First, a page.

Police in southwestern China this summer sentenced a Christian teenager to three years in prison for practicing her faith, human rights magazine Bitter Winter revealed on Tuesday.
In Yunnan province, which borders Vietnam, the People’s Court of Jianshui county sentenced 19-year-old Jiang Guangmei to three years in prison on June 29.
“She was charged with ‘using a xie jiao [cult] organization to undermine law enforcement’ and also fined 3,000 RMB (about $430),'” according to the magazine. Police first arrested Jiang in September 2018 when she was 17 for writing articles about her religious experience as a member of the Church of Almighty God (CAG).
“[A]ccording to the [CAG’s] official history, the denomination whose Chinese name translates as ‘Eastern Lightning’ was founded in the belief that Christ is born again and back on Earth in the guise of a mysterious leader of the faith — a woman who may now be living in the New York metropolitan area,” the Daily Beast wrote of CAG in February. The Chinese Communist Party (CCP) has branded CAG a cult, or xie jiao in Mandarin, and banned the church in China.
Jiang’s crime of “writing articles about her religious experience” in CAG is an action targeted by the CCP as “a common pretext to jail members of China’s banned religious groups,” according to the report. According to Jiang’s verdict, she received her three-year prison sentence because she would not admit that practicing her faith was a crime.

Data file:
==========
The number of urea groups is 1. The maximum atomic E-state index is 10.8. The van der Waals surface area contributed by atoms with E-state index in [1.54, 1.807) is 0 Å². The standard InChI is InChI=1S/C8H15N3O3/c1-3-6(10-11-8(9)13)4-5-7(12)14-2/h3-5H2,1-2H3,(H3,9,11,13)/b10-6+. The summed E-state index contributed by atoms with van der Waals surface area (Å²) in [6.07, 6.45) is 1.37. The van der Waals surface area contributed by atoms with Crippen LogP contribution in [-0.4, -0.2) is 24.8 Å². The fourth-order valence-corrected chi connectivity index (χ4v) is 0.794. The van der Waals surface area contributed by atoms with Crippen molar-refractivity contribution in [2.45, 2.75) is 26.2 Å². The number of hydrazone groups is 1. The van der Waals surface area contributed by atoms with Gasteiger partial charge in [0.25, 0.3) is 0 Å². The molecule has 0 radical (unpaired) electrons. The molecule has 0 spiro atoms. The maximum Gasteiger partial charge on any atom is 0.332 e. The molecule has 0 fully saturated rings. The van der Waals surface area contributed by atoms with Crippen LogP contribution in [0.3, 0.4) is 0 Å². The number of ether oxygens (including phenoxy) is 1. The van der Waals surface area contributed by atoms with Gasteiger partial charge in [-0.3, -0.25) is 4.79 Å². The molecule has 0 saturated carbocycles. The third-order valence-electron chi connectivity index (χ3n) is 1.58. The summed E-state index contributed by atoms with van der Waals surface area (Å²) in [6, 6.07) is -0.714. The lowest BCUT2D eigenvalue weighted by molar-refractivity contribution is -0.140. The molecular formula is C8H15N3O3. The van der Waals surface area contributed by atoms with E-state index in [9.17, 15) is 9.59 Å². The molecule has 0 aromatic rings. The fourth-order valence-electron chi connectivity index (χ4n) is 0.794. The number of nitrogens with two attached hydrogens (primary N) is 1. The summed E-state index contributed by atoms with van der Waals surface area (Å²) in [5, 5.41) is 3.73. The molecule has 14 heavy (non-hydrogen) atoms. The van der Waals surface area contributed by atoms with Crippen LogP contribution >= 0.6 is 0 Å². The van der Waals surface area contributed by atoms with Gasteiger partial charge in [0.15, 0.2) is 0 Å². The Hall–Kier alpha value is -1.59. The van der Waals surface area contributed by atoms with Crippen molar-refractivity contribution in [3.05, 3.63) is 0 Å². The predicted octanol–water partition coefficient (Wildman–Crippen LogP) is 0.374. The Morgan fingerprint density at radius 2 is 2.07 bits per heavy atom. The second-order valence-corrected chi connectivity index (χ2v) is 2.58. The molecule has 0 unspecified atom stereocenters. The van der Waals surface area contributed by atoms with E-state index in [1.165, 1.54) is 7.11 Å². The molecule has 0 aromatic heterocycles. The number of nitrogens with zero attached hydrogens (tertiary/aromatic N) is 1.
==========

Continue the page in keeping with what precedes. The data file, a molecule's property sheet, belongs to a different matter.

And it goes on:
In April 2019, police arrested another 17-year-old CAG member for practicing the illegal faith. CCP authorities later sentenced the teenager to three years in prison for the crime. An 18-year-old CAG member arrested at the same time received a four-year prison sentence.
“Both were kept in detention for ten months before the trial,” according to Bitter Winter. The human rights magazine quotes a Chinese “government insider” who claims that the two teenagers were “held in a secret interrogation base, where they were subjected to torture.”
According to the source, CCP authorities failed to inform the teenagers about their trial during their detention at the base, where their relatives were barred from visiting them.
“This violated rule eleven of the Regulations for the Handling of Delinquency and Criminal Cases Involving Minors by the [CCP] Public Security Authorities that stipulates: ‘When minors involved in delinquency or crimes are under interrogation … their parents or guardians or teachers shall be informed to be present,” the source explained.
China’s atheist Communist Party regime ostensibly tolerates just a few religions, including Catholicism and “Christianity,” which the CCP refers to as the “Patriotic Three-Self Church.” Buddhism, Taoism, and Islam are also nominally allowed in China. However, the CCP actively discourages any religious worship by creating hostile conditions for people of faith. The CCP has increased its persecution of Christians, in particular, in recent years.